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I’m applauding the phenomenal response of the HR community to the current pandemic; but at the same time I have grave concerns about the ‘new normal’ to which we may be heading.

For many employees the past few weeks have been an experience of ‘one step forward, two steps back’. The remote working that employers had been so firmly resisting suddenly became not only possible but essential. Commentators are suggesting there will be no retreat. Post pandemic employees will expect to continue working flexibly. One step forward.

But the pandemic also shone a spotlight on the considerable burden of unpaid care carried by many women. An invisible load that continues to be ignored in much of the current advice being offered for remote working. For your female workforce it’s two steps back. Is it any wonder that even before the chaos started research was showing working mothers holding themselves back from promotion due to concerns about their work-life balance?

The good news is that when this is all over the HR profession will come out well. Support for employee wellbeing, a focus on business continuity and the speedy navigation of the Coronavirus Job Retention Scheme have all been exemplary. The springboard is there for HR to make a greater impact and create world class 21st century organisations. Or we can take another two steps back.

Accepting that until now our approach has been gender blind, disadvantaging women and contributing to the gender pay gap, is key. Take, for instance, our current focus on ‘agile’ working. It’s fine to allow (or is it expect) people to work any time any where if work is their sole priority and  someone in the background is taking care of the rest of life. Two decades into the 21st century the reality in most families is that it’s still women who invariably compromise their careers to take on the mental load of caring. In the face of inflexible corporate cultures they have little choice.

As we start planning our emergence from lockdown, and begin rethinking processes HR is well placed to build on its good work in supporting wellbeing and business continuity. The following steps will move the agenda forward:

  1. Start by introducing a written Work Life Balance policy explicitly supported by those at senior levels. Inevitably these are likely to be men with little understanding of the constant juggle faced by women. Now’s the time to educate them on the business benefits of a gender balanced workforce. (And if you’ve any doubts about what those are you’ll find compelling evidence in the book Invisible Women by Caroline Criado Perez).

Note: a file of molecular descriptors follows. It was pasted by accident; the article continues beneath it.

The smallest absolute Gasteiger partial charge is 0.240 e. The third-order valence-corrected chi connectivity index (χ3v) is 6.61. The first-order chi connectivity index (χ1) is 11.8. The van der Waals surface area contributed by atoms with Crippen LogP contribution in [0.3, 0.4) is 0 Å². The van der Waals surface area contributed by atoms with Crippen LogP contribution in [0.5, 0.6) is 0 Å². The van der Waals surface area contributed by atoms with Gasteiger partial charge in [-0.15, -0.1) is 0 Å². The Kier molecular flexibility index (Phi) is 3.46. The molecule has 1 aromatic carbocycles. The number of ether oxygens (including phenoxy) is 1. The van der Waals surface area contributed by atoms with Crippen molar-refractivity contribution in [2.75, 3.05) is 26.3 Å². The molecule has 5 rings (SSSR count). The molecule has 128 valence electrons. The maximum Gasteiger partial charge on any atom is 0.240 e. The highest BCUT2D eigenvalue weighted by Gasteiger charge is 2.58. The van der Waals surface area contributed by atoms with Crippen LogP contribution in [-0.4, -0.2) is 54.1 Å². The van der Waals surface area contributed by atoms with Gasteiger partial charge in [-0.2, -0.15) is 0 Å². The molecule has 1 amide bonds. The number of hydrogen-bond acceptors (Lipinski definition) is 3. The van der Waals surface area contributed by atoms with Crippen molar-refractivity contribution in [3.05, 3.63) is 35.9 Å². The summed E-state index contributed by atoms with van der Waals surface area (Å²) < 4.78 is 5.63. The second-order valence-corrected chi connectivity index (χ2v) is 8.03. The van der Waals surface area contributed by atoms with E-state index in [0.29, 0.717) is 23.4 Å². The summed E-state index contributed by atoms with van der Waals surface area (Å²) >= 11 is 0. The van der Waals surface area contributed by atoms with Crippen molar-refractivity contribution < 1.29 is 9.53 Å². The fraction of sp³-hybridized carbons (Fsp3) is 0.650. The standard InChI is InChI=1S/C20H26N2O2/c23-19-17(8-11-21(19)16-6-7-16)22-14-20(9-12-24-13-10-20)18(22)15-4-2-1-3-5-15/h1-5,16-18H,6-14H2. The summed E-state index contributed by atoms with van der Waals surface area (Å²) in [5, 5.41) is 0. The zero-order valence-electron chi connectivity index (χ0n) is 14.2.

Having a policy normalises conversations around work life balance needs; and helps people understand how important that balance is to both physical and mental wellbeing. Recent research has shown less than half of employers have a work life balance policy in place.

  2. Provide clear guidelines for employees on how to manage the technologies that keep us all connected to work 24/7; and specifically how to disconnect. Again, research has shown that almost 60% of workplaces currently have no guidelines. Why is this important? Put simply: because further research has shown that working mothers (in particular) are at risk of burnout as they navigate poorly defined expectations. Efforts to juggle both work and family demands result in a ‘triple shift’ of work/childcare/work that compromises their wellbeing.

  3. Focus on creating ‘human sized’ jobs. This goes beyond a policy of ‘all roles flex’ and is something the charity Working Families has been campaigning for. Recognise that many jobs – even at senior levels – can be worked on less than full time hours. That might mean job-share or a reduced workload arrangement to cover three or four days.

    As AI increasingly takes over the routine aspects of work the human side of jobs will be a focus on things we do best: the creative and the interpersonal bits. These are not necessarily needed ‘full-time’. Indeed, for employers under pressure to reduce staff numbers this is an ideal way of retaining a wider pool of skills and talent; ready for the upturn.

  4. Move performance management processes to an outputs focus. Where and when the work is done becomes less relevant. Attention shifts to making best use of skills rather than simply filling countless hours with pointless meetings and emails.

  5. Encourage (and train) managers to coach rather than control. As Cali Ressler and Jody Thompson (developers of the Results Only Work Environment model) point out: in this type of working arrangement the manager’s role is one of coaching subordinates to achieve desired outputs; rather than controlling the way in which those outputs are reached.

By supporting balanced working HR will be helping employers step into an improved ‘new normal’ prepared to make the best of an uncertain future.

Anna Meller, Work Re-Balance Expert at Sustainable Working Ltd

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